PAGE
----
Post Funeral Reflections

I have never liked funerals. I much prefer the company of the living.

When I was a child I was considered too young to attend, even funerals of family members. I kind of regret now that I didn’t get to say farewell to my maternal grandparents in that ceremony. Mind you, that is an adult reflection. At the time I probably wouldn’t have enjoyed it or appreciated what was happening.

As an adult I have attended funerals when it seemed appropriate. I know that they are held for the living and have little to do with the deceased. I also know that they are an important rite of passage and that many people take comfort in them.

I don’t find them comforting, but I understand their importance and the importance of being there to support those who are grieving. Funerals are one of the last bastions of community in a North American culture highlighted by individualism.

I was thinking that recently after the funeral service for my neighbour, a true gentleman who seems prematurely gone at age 83. The service was held at a local Anglican (Episcopal) church, one that he and his wife have attended for far longer than I have known them. I wrote what you are reading today as I took the bus home immediately following the service.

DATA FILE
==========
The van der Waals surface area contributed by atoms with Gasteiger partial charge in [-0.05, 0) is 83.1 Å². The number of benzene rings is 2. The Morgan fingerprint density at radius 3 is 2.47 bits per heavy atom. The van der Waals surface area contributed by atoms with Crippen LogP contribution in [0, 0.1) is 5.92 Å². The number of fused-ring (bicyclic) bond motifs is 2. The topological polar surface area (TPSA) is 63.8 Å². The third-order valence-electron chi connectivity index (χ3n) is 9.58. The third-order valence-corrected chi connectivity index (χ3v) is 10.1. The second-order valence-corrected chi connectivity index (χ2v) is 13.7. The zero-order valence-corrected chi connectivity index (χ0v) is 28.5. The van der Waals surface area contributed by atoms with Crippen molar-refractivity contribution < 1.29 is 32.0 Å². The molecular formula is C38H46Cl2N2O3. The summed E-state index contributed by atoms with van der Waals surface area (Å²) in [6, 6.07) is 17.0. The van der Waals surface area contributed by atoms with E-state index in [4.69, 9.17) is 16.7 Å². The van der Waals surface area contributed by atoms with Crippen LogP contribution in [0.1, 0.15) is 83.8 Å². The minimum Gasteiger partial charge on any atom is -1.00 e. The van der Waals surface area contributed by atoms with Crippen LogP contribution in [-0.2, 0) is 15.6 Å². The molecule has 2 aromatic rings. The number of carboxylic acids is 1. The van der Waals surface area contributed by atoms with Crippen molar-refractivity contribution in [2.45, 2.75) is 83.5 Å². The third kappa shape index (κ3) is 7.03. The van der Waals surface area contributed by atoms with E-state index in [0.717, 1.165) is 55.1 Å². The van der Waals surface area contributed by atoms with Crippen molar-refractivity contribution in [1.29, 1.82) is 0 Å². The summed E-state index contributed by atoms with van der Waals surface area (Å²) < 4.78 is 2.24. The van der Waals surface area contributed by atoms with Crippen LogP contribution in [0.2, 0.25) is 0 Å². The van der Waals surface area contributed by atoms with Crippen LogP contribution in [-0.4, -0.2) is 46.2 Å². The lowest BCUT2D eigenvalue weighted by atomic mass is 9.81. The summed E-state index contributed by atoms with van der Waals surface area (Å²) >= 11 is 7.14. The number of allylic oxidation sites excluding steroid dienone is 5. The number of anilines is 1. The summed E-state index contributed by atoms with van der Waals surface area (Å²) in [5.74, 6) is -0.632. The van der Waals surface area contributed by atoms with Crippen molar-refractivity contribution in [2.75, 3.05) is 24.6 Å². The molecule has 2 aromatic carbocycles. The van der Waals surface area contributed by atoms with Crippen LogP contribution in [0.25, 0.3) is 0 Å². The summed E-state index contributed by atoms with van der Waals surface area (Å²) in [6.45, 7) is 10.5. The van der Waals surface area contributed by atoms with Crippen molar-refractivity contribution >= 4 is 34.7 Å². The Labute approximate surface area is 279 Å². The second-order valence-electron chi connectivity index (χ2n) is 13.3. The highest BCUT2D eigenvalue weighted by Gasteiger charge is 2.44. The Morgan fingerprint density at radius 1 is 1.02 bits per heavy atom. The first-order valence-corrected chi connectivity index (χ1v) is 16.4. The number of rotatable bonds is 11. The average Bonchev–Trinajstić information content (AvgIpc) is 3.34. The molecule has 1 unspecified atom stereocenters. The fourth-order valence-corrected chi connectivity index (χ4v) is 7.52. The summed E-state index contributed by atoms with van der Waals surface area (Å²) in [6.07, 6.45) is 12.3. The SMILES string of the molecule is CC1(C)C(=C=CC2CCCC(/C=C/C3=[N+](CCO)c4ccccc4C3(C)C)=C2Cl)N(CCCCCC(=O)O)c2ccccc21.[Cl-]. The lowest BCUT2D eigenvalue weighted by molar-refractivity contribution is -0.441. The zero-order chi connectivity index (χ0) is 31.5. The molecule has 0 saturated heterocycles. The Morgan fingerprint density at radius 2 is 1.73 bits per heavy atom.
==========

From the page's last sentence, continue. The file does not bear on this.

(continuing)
There are no adequate words of comfort for a grieving family. But maybe there is a sense of peace that comes through this ritual, the words used for centuries as a last memorial for our loved one. There’s something soothing about liturgy. It can provide a sense of stability in times of unrest.

The ritual reminds us that we have been here before, that we survived the ordeal. We know we can do this because we can and because we must. That doesn’t make it any easier.

An Anglican funeral is perhaps more formal than the Baptist services I grew up with. Or perhaps not. Baptists think of themselves as being non-liturgical, but if we are ever going to follow a formula it is for weddings and funerals.

Following the service I found myself reflecting not on what I had just been part of but more on the way our society handles death. I have wondered from time to time how people with no faith cope with death. It must be pretty scary, even if you don’t believe in any sort of afterlife. Scarier still if you do belief in an afterlife but haven’t taken the time to investigate what it is going to be like.

Then again, given that we live in a very scary world these days, I wonder more how those without faith cope with life.

One comment

  1. Well-written. I think people without faith cope with existential experiences.

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